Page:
“Beethoven’s Piano Concerto No. 4 in G Major, like so many of his works, begins with a little musical surprise for the audience. In this case, it is the solo piano playing the opening measures to introduce the concerto, a simple phrase, echoed by the orchestra, engaging the listeners into the beauty of the music, while leaving us unaware of the powerful measures that are to come.
The soloist for this performance was Raffi Besalyan, a gifted pianist who was more than capable of managing Beethoven’s beautiful, yet demanding 4th concerto.
There was a certain sense of lyricism to his playing, and his technical prowess was made known as he mastered the numerous passages filled with scales and arpeggios. It was in several of these passages where I marveled at Besalyan’s ability to clearly delineate the different voices Beethoven had layered into the music.
Also significant was Besalyan’s ability to bring out striking dynamic contrasts in the music’s lines, this was most notable in the cadenza of the first movement.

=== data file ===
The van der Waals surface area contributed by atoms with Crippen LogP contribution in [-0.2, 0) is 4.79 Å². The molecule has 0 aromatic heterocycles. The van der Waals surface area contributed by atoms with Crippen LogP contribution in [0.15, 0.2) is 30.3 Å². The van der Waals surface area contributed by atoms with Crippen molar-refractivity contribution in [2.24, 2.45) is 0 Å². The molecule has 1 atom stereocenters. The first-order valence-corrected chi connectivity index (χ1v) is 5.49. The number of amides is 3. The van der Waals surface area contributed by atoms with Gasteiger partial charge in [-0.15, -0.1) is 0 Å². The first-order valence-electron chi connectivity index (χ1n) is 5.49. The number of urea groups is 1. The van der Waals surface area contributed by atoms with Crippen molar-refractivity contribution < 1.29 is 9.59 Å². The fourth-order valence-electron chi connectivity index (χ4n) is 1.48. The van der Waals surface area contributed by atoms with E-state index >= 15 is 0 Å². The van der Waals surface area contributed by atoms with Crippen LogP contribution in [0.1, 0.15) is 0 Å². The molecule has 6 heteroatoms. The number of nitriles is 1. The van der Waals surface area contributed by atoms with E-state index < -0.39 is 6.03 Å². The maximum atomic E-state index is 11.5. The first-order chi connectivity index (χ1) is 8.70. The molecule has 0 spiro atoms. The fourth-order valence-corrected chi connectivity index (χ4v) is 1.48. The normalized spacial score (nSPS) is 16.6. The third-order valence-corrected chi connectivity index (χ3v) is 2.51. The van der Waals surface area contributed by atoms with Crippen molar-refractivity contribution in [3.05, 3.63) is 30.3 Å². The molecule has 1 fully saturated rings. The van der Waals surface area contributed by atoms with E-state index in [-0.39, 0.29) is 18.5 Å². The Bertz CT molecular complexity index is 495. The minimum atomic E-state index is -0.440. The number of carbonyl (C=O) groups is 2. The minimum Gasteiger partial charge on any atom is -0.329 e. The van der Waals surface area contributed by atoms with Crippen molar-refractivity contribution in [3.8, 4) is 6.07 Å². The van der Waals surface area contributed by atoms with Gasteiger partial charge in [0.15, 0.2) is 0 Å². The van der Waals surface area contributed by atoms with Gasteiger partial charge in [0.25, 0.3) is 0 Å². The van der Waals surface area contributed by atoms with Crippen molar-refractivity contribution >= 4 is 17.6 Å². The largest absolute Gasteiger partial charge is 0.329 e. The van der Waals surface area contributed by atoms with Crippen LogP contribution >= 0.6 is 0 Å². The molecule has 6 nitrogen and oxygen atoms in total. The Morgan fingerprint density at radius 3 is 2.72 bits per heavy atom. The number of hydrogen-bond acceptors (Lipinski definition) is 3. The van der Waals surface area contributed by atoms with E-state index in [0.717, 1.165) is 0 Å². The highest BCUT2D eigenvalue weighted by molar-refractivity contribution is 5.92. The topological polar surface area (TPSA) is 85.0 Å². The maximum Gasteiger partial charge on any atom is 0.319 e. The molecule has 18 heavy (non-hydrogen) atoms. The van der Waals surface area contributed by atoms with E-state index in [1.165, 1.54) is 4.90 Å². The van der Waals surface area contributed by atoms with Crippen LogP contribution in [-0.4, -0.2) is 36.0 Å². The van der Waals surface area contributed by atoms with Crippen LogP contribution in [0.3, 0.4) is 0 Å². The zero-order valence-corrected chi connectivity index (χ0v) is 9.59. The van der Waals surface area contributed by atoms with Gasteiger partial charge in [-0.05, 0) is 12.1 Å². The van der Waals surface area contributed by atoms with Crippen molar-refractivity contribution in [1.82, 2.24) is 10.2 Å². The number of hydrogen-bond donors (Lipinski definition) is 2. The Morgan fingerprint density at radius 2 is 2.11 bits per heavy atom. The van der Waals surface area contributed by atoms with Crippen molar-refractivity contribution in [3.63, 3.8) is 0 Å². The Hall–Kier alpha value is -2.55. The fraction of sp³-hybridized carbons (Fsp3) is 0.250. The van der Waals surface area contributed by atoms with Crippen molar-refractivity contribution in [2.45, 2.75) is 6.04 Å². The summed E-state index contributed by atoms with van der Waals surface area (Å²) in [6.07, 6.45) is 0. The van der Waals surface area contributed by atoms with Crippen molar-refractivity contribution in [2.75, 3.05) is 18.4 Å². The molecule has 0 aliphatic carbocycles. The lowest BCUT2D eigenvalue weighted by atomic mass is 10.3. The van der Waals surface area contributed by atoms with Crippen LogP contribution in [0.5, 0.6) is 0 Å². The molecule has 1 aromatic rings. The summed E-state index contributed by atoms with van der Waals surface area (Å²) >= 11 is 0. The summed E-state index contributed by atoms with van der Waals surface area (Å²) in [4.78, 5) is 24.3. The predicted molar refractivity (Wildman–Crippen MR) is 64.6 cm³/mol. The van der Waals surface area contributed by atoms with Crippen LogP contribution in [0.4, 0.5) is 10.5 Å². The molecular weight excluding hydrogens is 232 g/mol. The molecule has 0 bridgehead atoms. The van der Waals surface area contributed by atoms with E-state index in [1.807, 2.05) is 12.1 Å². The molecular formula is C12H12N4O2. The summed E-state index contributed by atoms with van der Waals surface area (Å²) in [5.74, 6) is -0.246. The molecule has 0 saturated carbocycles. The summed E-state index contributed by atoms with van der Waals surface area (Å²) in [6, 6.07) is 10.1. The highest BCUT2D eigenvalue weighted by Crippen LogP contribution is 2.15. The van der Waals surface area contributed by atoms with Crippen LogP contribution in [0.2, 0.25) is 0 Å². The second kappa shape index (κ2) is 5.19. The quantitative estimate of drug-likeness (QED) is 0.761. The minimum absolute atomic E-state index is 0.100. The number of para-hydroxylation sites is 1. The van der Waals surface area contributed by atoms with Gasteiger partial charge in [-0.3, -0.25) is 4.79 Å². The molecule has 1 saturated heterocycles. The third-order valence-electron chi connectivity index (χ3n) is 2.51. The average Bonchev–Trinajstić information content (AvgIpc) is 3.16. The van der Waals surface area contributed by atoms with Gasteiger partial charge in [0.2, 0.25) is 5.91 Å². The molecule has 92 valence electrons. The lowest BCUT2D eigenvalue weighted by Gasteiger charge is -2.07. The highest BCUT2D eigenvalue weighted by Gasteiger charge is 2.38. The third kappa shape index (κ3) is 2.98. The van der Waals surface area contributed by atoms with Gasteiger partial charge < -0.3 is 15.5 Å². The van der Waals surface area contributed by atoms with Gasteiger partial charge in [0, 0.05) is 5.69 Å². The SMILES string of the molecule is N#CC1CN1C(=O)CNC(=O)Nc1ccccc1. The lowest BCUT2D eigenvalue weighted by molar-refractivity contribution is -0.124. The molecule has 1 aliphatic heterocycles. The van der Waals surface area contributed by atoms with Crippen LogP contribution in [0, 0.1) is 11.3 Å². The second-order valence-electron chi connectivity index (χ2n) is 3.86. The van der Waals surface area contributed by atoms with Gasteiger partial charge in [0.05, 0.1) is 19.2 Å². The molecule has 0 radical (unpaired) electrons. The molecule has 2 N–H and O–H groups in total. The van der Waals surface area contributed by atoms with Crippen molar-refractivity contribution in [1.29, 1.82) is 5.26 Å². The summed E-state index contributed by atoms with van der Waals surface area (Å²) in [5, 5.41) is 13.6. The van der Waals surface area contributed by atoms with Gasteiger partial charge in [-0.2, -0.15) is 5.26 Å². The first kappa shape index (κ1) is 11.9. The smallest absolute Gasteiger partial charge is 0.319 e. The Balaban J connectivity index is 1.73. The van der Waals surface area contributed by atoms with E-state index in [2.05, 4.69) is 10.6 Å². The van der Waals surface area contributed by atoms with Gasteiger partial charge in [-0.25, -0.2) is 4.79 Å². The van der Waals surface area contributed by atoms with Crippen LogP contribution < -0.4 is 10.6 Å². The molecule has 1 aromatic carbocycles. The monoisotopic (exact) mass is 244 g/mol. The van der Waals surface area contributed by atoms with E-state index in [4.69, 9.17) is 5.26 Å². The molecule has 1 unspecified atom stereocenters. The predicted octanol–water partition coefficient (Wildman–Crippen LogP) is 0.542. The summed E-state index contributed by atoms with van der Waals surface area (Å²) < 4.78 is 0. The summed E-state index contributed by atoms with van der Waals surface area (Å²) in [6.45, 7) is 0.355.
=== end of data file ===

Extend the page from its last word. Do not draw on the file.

His interpretation of the stark, yet passionate, second movement was quite lovely. He handled the dialogue between soloist and orchestra skillfully and with elegance.
Beethoven’s firey finale, Rondo: Vivace, is enough to put any soloist to the test. It was in this movement where Besalyan’s technical artistry came to the fore. He played the movement with flair of ease, meeting one challenge after the next. Once again, he was at his best with his interpretation of the cadenza, crisp, coherent, and musically satisfying.
For an encore, Mr. Besalyan performed a delightfully pleasing selection, “Spring,” by the Armenian composer Komitas.”